West News Wire: The $68.7 billion acquisition of Activision Blizzard by Microsoft might have a significant impact on the gaming industry by turning the maker of the Xbox into something akin to Netflix for video games by giving it ownership over a large number of more well-known games.
However, in order to advance, Microsoft must first withstand a torrent of government investigations from New Zealand to Brazil as well as from American regulators who have been given more latitude by President Joe Biden to tighten up their enforcement of antitrust laws.
Only Saudi Arabia has confirmed its approval of the transaction more than seven months after Microsoft first announced it, but a decision by the United Kingdom to end or intensify its antitrust investigation could be a portent of things to come. On Thursday, a decision is anticipated.
“A growing number of countries are subjecting major global transactions to deeper scrutiny,” said William Kovacic, a former chairman of the five-member U.S. Federal Trade Commission. “Many of the jurisdictions that are exercising that scrutiny are significant economies and can’t be brushed off.”
Microsoft has faced antitrust scrutiny before, mostly notably more than two decades ago when a federal judge ordered its breakup following the company’s anticompetitive actions related to its dominant Windows software. That verdict was overturned on appeal, although the court imposed other, less drastic, penalties on the company.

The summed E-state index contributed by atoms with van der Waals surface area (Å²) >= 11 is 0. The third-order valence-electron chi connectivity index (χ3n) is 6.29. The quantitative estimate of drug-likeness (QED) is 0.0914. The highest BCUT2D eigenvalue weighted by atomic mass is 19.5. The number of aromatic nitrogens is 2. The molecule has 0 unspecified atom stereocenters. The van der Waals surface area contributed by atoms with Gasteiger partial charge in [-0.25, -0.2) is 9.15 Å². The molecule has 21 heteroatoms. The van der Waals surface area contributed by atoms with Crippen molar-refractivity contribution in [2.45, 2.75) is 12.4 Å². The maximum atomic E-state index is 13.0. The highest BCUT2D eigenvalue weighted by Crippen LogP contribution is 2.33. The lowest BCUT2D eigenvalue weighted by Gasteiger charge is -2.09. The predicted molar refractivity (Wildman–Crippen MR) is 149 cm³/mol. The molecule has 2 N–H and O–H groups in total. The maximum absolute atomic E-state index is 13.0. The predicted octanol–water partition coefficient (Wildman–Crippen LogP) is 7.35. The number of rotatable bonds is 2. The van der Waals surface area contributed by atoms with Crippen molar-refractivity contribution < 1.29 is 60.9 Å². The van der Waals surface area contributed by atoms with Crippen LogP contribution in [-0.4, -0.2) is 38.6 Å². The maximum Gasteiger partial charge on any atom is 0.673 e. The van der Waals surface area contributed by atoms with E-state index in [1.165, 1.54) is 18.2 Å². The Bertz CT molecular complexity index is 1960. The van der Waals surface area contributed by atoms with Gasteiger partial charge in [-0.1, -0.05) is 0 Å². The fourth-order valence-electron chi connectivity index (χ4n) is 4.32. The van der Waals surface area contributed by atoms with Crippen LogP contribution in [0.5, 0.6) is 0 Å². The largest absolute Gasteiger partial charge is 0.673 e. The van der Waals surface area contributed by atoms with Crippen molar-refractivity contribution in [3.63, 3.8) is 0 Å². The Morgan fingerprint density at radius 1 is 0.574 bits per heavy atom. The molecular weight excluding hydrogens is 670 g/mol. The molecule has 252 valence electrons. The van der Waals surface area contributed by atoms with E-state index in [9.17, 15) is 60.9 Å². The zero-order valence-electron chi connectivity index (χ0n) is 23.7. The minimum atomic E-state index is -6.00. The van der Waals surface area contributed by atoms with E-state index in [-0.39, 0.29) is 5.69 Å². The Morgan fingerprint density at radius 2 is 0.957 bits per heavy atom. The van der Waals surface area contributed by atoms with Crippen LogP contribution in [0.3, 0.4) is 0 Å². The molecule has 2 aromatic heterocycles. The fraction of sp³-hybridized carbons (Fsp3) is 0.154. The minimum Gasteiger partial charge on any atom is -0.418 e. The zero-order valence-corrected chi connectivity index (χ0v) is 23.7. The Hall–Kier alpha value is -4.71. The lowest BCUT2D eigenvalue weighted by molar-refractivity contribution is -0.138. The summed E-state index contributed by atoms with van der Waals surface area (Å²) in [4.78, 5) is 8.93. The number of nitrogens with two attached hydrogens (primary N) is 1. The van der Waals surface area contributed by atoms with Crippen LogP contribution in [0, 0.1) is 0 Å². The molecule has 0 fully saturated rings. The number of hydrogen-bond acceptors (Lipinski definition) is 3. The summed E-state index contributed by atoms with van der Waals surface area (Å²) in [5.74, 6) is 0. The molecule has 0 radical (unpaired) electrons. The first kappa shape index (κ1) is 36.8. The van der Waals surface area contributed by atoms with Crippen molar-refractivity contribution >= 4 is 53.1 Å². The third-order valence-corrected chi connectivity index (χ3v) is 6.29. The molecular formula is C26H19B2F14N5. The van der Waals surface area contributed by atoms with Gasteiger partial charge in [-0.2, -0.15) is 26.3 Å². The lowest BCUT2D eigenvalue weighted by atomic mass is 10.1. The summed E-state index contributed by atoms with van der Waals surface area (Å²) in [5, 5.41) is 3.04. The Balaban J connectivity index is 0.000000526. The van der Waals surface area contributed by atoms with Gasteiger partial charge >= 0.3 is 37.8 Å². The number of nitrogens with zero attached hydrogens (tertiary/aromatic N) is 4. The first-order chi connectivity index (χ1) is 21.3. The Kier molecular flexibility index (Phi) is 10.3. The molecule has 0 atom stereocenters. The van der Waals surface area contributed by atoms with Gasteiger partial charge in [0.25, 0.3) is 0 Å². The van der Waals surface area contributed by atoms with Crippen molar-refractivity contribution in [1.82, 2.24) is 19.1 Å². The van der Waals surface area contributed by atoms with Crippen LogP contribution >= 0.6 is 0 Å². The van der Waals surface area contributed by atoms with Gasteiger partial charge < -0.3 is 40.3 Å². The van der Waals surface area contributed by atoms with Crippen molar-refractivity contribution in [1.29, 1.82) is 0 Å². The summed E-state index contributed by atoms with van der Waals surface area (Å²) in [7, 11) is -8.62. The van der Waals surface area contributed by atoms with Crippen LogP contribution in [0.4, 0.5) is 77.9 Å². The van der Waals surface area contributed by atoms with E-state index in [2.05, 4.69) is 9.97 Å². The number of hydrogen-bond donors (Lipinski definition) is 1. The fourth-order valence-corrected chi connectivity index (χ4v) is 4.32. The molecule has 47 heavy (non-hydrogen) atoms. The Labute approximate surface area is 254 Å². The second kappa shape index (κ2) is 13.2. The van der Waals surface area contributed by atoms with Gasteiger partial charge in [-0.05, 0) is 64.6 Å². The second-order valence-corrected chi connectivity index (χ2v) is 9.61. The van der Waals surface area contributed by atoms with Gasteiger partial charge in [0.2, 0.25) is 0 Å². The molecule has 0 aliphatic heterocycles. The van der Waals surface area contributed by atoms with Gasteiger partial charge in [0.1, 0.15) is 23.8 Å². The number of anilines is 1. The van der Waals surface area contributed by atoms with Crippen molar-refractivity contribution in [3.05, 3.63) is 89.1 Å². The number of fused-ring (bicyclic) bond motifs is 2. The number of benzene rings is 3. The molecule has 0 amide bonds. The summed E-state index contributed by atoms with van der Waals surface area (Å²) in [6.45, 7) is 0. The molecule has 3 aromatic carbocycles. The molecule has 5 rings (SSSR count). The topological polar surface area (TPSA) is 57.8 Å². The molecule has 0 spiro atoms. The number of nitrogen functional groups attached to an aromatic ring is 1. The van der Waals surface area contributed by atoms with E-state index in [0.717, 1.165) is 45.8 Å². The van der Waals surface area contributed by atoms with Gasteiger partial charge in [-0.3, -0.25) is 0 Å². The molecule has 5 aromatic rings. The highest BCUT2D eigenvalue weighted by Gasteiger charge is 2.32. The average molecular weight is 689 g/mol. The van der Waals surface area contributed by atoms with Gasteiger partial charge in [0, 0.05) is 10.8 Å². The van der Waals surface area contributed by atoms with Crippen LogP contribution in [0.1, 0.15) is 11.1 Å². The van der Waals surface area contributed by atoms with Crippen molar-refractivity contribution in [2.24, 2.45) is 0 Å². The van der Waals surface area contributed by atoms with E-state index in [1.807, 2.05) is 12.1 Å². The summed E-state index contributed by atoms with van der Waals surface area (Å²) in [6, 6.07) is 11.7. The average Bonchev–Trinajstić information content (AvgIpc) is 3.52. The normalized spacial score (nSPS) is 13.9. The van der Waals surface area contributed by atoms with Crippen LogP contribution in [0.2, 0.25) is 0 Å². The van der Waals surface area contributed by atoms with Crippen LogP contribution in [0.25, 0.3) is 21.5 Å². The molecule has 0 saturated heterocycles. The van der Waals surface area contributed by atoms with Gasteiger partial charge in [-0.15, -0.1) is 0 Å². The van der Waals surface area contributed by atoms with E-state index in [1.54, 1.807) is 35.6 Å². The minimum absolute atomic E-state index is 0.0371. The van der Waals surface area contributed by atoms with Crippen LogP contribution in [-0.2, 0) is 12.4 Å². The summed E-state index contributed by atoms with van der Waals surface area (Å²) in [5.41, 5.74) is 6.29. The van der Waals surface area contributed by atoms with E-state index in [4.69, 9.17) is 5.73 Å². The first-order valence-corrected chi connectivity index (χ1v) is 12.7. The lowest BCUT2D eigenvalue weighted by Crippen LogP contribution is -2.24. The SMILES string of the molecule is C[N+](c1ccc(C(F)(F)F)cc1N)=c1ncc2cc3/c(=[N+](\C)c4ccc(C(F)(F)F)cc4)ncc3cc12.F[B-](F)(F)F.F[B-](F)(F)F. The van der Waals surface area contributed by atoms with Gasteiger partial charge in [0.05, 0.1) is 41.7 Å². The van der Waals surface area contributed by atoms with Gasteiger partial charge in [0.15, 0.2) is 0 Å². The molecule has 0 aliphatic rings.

In recent years, however, Microsoft has largely escaped the more intense regulatory backlash its Big Tech rivals such as Amazon, Google and Facebook’s parent company Meta have endured. But the sheer size of the Activision Blizzard merger has drawn global attention.
The all-cash deal is set to be the largest in the history of the tech industry. It would give Microsoft, maker of the Xbox console and gaming system, control of popular game franchises such as Call of Duty, World of Warcraft and Candy Crush. There’s also a growing sense that past review of Big Tech mergers was too lax — such as when Facebook bought Instagram in 2012 and WhatsApp in 2014.
“Collectively, that means that the kinds of concessions you’re going to have to make become more difficult,” Kovacic said.
The possibility of Microsoft gaining control of Call of Duty has been particularly worrisome to Sony, maker of the PlayStation console that competes with Microsoft’s Xbox. In a letter to Brazilian regulators, Sony emphasized Call of Duty as an “essential” game a blockbuster so popular and ingrained that it would be impossible for a competitor to develop a rival product even if they had the budget to do so.
One solution could be a settlement in which Microsoft agrees to ensure that console-making rivals such as Sony or Nintendo won’t be cut off from popular Activision Blizzard games. Microsoft has already publicly signaled its openness to that concept.